Andrew and I rose very, very early this morning in order to clean our small apartment from top to bottom and to wash all of our clothing and bedding.
Today is our final day in the apartment. In a short while, we will be turning the apartment over to Andrew’s brother and moving to Andrew’s parents’ house for the next five days.
Other than cleaning everything, our move does not involve much more than taking our clothes with us.
We are leaving behind our furniture, such as it is, as well as our computer, our sound system and even our books and discs. Even our cookware, dinnerware and tableware are remaining behind for Alex to use, as are our bath towels, dish towels, sheets and blankets.
The move will be very simple for Alex, too. All he need do is bring over his clothes and his television, and settle right in. Everything else he needs is already here for him, clean as a whistle, polished to show-room perfection.
In August, our move to Boston will be equally efficient. Alex’s cookware and dinnerware remain boxed up over at Andrew’s parents’ house, as are his towels and bedding and even his computer. When we return from Britain, Andrew and I will stamp new shipping labels on those unpacked boxes and ship them to Boston for our own use of the contents.
We planned all this back in May, before Andrew and I even headed out to Denver to help Alex prepare for his move home. We did so in order for all three of us to save hours and hours of aggravation involved in our moves. Effectively, only one moving project was involved for the three of us: Alex’s stuff gets shipped to Boston after a short stopover in Minneapolis.
I think this has been very efficient!
Over the course of the next few weeks, Alex will take a few of our books or discs over to his parents’ house every time he goes over for a visit, leave them behind, and bring a few of his own books and discs back with him.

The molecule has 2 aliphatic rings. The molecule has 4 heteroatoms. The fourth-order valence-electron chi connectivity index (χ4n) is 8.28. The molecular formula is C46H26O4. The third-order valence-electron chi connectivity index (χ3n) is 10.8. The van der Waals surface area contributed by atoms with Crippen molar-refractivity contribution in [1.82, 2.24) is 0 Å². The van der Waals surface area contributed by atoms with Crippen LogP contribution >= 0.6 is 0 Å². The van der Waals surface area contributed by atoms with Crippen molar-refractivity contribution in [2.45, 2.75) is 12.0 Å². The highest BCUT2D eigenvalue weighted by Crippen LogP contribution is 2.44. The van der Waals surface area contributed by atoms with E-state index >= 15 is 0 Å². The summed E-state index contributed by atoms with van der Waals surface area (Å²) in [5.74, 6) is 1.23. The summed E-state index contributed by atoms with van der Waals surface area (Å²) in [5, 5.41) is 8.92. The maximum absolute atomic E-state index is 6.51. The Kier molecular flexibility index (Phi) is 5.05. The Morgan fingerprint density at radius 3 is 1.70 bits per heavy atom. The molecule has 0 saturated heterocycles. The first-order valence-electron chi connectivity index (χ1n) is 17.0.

I think this is very efficient as well.
Today Andrew and I hung the three Hans Rudi Erdt lithographs on our apartment walls. It is kind of ironic that we waited until our final day in the apartment to put anything on the walls.
However, we do not want to take the lithographs with us to Boston, and Alex likes them, and he will enjoy having them on the apartment walls.
The alternative was to store them at Andrew’s parents’ house, but we wanted them to be seen and enjoyed and not shoved into a closet. (I don’t think Andrew’s mother would want the lithographs to be hung in her house—she appreciates their artistry, but she is not, all in all, particularly keen on displaying lithographs of The Kaiser’s U-Boats.)
The most well-known of our lithographs is “U Boote Heraus!”, which in English means “The U-Boats Are Out!”
The most beautiful of the lithographs is “Bei Unseren Blaujacken”. Translated into English, its title is “With Our Boys In Blue”.
The most controversial of the lithographs is “Der Magische Gurtel”. A literal translation is “The Magic Girdle”, but a truer translation is “The Enchanted Circle”. It refers to and depicts the ring of U-Boats that circled and threatened Britain during the war.
Something tells me that Andrew’s mother would not want to hang “Der Magische Gurtel” in her living room or in her dining room or on one of her stairwells, where her guests might see it.
So “U Boote Heraus!” and its two companions shall remain here, in what will soon be Andrew’s and my old apartment, for Alex to enjoy.
“U Boote Heraus!”
And “Joshua Und Andrew Heraus!”, too.